"The Times of the Gentiles" extend to 1914, and the heavenly kingdom will not have full sway till then, but as a "Stone" the kingdom of God is set up "in the days of these (ten gentile) kings," and by consuming them it becomes a universal kingdom—a "great mountain and fills the whole Earth." Dan. 2:35-44. The history of the four universal monarchies symbolized by the image, and also by the four beasts shows that each existed in the days of its predecessor and became universal by conquest. The fifth is no exception to this rule, though it differs from the others in its nature, the character and condition of its rulers, (being all immortal like Jesus the Head) and in the mode of the warfare. First by purchase [long ago] next at the coming as King, by legal transfer, and later by conquest. "The kingdoms of this world become the kingdoms of our Lord and of his anointed ones." Rev. 11:15. In this conquest the saints in glory are to share, and shall "execute the judgments written, this honor have all the saints." Ps. 14:9. It has been inferred by some that mortals will do all that work, because the Psalm speaks of beds, "Let the saints be joyful in glory; let them sing aloud upon their beds." There are several reasons why we cannot believe that mortals will do that work. First: we believe that in this prophecy as in many others the type and antitype are blended, and therefore that all that suggests mortality in the executioners was fulfilled in King David and his army. The "beds" may represent the state of perfect rest; and the "two edged sword," "chains" and "fetters of iron," which are all weapons of carnal warfare, may represent the weapons of a warfare which is not carnal, but yet mighty through God to the pulling down of strongholds. There are many reasons for regarding the future work of the saints as of the same character as the present work but differing only in degree. When it is suggested that saints either mortal or immortal are to use carnal weapons, as they must if the literal statement of the psalm is to be fulfilled in the future, we are reminded of the reproof of Jesus to his disciples when they proposed calling down fire from Heaven, upon their enemies: "Ye know not what manner of spirit ye are of; I am not come to destroy men's lives, but to save them." We have no ambition for such work or such honor. Being non-combatant here, so far as relates to carnal warfare, so we expect to be hereafter. Again, we can not believe that mortals are to do the antitypical work, because the promise is to all the saints [not to all that fear God's name] and the inspired statement is that "it is sown in corruption; it is raised in incorruption: it is sown in dishonor; it is raised in glory: it is sown in weakness; it is raised in POWER," &c. "To him that overcometh and keepeth my works to the end will I give POWER over the nations." "Be thou faithful unto death and I will give thee a crown of life." If saints were raised mortal to be washed by the word, it would prove that they were still on trial and their work unfinished. But Paul, having finished his course, could say, henceforth there is laid up for me a crown. The judgment of the church is in this life; the judgment of the world is hereafter. One of the clear evidences that this is true of the church is that they are raised immortal, and are therefore sure of eternal life. Whoever is raised mortal, and needs washing, may come under the power of the second death. Surely the great antitypical kingdom of God is not to begin its work in the mortal state and afterward be changed to immortality. Mortality is weak; immortals have power.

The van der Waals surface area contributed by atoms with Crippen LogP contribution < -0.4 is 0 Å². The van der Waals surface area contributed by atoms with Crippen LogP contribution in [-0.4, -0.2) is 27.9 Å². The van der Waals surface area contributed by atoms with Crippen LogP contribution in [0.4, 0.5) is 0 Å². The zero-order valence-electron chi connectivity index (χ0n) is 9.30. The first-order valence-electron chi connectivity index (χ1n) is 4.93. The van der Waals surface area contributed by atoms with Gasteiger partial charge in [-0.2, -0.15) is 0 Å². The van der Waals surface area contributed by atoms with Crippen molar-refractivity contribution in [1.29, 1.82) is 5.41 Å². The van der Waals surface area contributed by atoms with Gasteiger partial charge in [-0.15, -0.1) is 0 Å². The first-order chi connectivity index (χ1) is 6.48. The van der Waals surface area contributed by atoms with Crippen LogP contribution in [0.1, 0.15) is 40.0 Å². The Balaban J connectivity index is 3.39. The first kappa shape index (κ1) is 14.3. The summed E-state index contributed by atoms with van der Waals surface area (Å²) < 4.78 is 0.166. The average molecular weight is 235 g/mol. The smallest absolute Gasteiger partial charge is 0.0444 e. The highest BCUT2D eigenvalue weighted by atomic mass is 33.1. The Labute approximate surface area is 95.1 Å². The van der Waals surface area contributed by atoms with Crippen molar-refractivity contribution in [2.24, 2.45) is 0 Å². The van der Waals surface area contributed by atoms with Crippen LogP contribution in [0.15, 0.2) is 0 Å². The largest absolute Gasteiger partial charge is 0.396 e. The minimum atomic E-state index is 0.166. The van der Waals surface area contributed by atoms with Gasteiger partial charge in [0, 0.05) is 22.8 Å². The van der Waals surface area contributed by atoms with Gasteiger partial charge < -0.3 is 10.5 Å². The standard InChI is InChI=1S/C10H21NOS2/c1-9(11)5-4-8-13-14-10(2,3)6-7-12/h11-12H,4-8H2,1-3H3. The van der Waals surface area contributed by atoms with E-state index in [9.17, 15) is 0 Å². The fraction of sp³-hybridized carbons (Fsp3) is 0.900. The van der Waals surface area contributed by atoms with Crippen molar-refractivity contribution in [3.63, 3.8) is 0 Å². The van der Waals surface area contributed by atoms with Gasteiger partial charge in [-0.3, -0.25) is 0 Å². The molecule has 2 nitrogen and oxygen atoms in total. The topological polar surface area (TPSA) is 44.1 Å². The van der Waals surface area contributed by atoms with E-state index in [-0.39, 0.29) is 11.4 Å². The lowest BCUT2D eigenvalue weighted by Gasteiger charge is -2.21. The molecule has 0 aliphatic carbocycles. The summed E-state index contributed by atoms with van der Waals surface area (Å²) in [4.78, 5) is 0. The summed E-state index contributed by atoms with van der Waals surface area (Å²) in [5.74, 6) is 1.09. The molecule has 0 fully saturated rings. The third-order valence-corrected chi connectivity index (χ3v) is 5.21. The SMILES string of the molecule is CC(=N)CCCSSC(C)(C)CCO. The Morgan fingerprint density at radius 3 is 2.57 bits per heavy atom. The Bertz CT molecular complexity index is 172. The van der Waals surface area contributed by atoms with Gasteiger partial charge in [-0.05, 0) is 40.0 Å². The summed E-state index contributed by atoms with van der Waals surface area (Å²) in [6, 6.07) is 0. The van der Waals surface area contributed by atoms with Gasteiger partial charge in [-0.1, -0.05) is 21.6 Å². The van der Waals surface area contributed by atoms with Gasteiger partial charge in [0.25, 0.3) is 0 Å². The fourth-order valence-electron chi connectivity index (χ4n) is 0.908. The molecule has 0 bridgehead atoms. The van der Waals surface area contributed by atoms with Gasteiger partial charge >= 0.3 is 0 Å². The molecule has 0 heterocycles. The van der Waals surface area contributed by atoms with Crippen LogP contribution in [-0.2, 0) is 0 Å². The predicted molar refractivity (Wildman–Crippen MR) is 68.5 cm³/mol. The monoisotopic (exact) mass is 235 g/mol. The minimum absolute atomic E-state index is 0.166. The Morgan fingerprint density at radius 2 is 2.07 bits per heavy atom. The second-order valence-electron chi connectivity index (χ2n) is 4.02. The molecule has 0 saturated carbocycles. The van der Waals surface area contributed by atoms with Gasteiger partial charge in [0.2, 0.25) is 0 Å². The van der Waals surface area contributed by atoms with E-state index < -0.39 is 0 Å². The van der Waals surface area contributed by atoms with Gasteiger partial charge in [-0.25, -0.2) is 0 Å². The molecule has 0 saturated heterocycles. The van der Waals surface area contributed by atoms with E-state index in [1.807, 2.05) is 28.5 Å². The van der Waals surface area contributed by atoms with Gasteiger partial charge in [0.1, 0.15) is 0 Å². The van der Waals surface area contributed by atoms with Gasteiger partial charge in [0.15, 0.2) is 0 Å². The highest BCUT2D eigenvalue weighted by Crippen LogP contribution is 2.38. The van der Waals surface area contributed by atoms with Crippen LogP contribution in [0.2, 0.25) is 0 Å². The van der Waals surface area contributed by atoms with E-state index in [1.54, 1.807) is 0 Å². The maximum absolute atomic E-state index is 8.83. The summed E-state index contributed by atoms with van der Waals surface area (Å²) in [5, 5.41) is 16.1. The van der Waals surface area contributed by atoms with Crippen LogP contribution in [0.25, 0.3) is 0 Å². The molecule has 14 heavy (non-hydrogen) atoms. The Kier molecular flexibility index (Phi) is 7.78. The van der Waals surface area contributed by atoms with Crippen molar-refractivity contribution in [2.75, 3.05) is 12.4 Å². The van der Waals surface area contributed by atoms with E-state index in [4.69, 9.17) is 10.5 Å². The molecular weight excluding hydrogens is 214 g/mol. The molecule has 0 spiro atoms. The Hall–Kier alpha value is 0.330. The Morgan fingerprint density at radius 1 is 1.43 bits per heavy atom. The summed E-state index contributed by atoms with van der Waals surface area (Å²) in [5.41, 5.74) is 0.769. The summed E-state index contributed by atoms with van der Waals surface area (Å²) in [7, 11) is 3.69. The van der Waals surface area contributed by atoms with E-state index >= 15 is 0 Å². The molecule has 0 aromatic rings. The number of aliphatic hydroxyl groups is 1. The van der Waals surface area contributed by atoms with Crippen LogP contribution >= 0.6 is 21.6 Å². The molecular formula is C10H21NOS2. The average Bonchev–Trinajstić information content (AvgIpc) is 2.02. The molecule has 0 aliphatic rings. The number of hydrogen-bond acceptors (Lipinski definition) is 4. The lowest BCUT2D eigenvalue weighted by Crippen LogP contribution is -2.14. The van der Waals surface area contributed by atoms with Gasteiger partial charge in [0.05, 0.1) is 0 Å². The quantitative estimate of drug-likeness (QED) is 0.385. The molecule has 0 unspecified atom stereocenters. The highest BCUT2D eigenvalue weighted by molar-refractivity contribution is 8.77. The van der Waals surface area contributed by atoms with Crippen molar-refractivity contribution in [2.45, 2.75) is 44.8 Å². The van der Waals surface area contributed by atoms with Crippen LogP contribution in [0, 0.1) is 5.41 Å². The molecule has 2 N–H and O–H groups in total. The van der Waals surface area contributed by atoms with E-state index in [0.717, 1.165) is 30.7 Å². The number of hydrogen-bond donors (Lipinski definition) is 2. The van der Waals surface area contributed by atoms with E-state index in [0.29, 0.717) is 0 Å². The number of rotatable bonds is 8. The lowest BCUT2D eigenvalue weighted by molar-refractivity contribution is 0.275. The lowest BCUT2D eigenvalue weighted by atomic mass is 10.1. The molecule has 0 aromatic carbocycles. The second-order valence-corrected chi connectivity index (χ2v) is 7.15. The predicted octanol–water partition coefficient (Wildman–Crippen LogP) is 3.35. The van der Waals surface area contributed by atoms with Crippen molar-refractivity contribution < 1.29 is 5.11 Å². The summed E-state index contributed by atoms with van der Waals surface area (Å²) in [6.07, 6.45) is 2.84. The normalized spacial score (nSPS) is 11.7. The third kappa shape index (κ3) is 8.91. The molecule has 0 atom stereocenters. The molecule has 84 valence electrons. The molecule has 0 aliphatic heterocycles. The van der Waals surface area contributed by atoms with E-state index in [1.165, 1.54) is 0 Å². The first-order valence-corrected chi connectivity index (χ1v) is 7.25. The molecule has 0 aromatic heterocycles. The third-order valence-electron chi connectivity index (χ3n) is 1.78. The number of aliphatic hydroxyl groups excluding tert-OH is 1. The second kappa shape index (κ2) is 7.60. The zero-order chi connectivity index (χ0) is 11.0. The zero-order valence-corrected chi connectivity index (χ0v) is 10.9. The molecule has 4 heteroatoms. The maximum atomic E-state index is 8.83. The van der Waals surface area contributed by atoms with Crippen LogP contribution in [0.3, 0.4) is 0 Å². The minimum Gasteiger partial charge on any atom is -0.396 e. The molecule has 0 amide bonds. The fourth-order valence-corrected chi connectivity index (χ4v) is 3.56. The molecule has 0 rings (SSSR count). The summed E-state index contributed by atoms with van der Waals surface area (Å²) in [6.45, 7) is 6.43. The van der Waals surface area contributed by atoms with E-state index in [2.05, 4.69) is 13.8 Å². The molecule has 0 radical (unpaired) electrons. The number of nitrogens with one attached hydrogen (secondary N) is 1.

There are, of course, two phases of kingdom work; one represented by David as a man of war, as in the one hundred and forty-ninth psalm; the other following as Solomon, the man of peace. But immortal saints can superintend the affairs of nations in the future, and work revolutions for their good, as immortal angels have done in the past, without using carnal weapons. In the future, as in the past, wicked men and nations will doubtless do their own fighting.

During the coming reign of terror the saints will reign in judgment, and yet in war it will be "every man's hand against his brother."

There are evidences that during the downfall of nations, the house of the Lord is built up, and all that fear the Lord will be made up as jewels for his kingdom. Mal. 3:16,17. After the day of wrath, which seems to synchronize with the great harvest, Matt. 13, or the ingathering of all that fear God's name, Rev. 11:18, then comes the shining forth as the sun, the manifestation or appearing in glory, or the descent of the New Jerusalem as the Bride of Christ and mother of the nations. Light, deliverance and glory to the nations will be the result. "There shall be no more curse." As a means to that great end, the servant "before the throne" (or on "the sea of glass," Rev. 4:6) in that glorious city, will be as necessary as the priest who sits with Christ in his throne. The little, too, is as essential to the completeness of the body as is the Head itself. Both the Jewish and gospel churches are called a "kingdom of priests," or "royal priesthood." The former is a type of the latter. But in the type one tribe only represented its priestly character and did the priestly work. That fact did not destroy the unity of the nation. The like order will and even now does exist in the gospel church, but its unity, instead of being impaired, is rather sustained by the variety. Variety is an essential element of the Divine harmony.

The holy spirit was sent to take out from among the Gentiles a people for his name—to be his wife. Are not all who are baptized by one spirit into one body, included among that people, whatever be their stage of development? When Christ prayed for all that believe, through the apostles' word, did he include the babes in Christ? If he did not, then a middle would exist between the church and the world; but his prayer that "they all may be one," "that the world may believe," shows that no middle class exists. The variety evidently exists within the limits of the one body, and we are convinced that all who possess the one spirit are members, and will be sharers of the one hope. As Christ is the Head of the church, so they, married, become the united head of the world, the father and mother of a redeemed race. J. H. P.

[This article was crowded out of a previous issue.—EDITOR.]